Updated Mar 25, 2024 - World

UN Security Council passes Gaza ceasefire resolution, U.S. doesn't veto

Woman holding child amid ruins

Palestinians flee an Israeli bombardment in Gaza City. Photo: AFP via Getty Images

The UN Security Council passed on Monday morning a resolution demanding an immediate ceasefire in Gaza during the month of Ramadan and calling for the immediate and unconditional release of all hostages.

Why it matters: This is the first resolution demanding a ceasefire to pass at the council after four previous failures. The U.S. abstained rather than using its veto. All other members voted in favor.

Between the lines: The most recent failure was on Friday, when China and Russia vetoed a U.S. proposal. The dispute was over the U.S. insistence on linking the ceasefire call to a hostage deal and condemnation of Hamas.

  • The U.S. planned to veto any resolution that called for a ceasefire without mentioning the hostages.
  • The U.S. did not veto Monday's resolution because it links the two issues, according to one of the diplomats, though the language is different than the resolution the U.S. put forward.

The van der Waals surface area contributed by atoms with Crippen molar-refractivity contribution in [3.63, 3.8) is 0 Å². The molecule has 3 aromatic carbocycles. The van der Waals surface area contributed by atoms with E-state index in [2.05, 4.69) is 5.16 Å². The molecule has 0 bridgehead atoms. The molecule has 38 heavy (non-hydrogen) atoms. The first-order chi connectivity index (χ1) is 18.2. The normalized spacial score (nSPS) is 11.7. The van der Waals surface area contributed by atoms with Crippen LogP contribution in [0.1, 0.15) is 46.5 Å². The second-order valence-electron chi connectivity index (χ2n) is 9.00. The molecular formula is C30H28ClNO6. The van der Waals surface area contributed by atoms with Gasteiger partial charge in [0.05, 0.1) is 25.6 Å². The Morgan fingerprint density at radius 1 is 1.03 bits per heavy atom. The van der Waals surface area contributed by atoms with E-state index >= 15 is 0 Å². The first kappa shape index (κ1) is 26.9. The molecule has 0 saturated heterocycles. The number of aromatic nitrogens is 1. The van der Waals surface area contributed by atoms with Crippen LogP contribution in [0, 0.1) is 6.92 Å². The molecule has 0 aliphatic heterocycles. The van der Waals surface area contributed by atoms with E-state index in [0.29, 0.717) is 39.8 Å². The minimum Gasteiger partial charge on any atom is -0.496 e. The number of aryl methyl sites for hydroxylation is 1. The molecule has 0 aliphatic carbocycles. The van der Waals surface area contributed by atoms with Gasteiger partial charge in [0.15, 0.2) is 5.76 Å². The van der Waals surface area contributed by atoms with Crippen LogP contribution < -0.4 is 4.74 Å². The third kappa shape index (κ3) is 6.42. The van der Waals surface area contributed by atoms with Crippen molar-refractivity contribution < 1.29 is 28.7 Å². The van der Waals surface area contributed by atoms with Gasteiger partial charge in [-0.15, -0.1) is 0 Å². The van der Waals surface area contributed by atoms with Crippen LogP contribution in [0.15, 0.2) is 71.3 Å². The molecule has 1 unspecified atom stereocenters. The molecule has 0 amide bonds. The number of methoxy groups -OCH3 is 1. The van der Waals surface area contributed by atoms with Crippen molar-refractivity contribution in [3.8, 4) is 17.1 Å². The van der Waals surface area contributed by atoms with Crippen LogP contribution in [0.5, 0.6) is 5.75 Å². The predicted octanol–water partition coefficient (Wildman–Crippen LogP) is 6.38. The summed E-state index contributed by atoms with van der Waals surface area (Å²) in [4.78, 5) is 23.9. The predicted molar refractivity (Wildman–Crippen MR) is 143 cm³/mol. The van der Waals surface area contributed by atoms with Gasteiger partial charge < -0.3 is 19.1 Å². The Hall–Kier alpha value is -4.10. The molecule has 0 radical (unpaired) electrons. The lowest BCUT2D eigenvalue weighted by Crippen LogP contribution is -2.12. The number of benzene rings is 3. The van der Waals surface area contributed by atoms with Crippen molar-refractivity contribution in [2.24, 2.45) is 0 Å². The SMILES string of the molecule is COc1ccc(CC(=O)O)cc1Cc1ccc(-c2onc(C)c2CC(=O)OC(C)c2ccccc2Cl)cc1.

• The U.S. mission to the UN declined to comment.

Zoom in: The resolution, obtained by Axios prior to passage, was tabled by the non-permanent members of the security council: Algeria, Ecuador, Guyana, Japan, Malta, Mozambique, Sierra Leone, Slovenia, South Korea and Switzerland.

  • It stresses that all parties must comply with their obligations under international law, "deplores" all attacks against civilians and "all acts of terrorism," and notes that it is illegal to take hostages under international law.
  • The authors also express deep concern "about the catastrophic humanitarian situation in the Gaza Strip," and calls for more efforts to expand humanitarian aid and protect civilians.
  • The resolution "demands an immediate ceasefire for the month of Ramadan respected by all parties leading to a permanent sustainable ceasefire, and also demands the immediate and unconditional release of all hostages."

The latest: Israeli prime minister Benjamin Netanyahu canceled a visit by his senior advisers to the White House later this week to protest the U.S. decision not to block the resolution, which he claimed did not condition the ceasefire call on the release of hostages.

  • President Biden had invited the delegation to discuss alternatives to an Israeli invasion of Rafah, where more than one million Palestinians are sheltering.
  • UN Ambassador Linda Thomas Greenfield offered assurances after the vote that the resolution meant the ceasefire must come as part of a hostage deal, but Netanyahu still followed through on a threat to cancel the meetings.
  • White House spokesperson John Kirby denied there was any shift in U.S. policy and told reporters the Biden administration is "very disappointed" about Netanyahu's decision.

Go deeper: Blinken warns Bibi "you need a coherent plan" or face disaster in Gaza

Editor's note: This story was updated with Netanyahu's comments, and updated again when the resolution passed.

Go deeper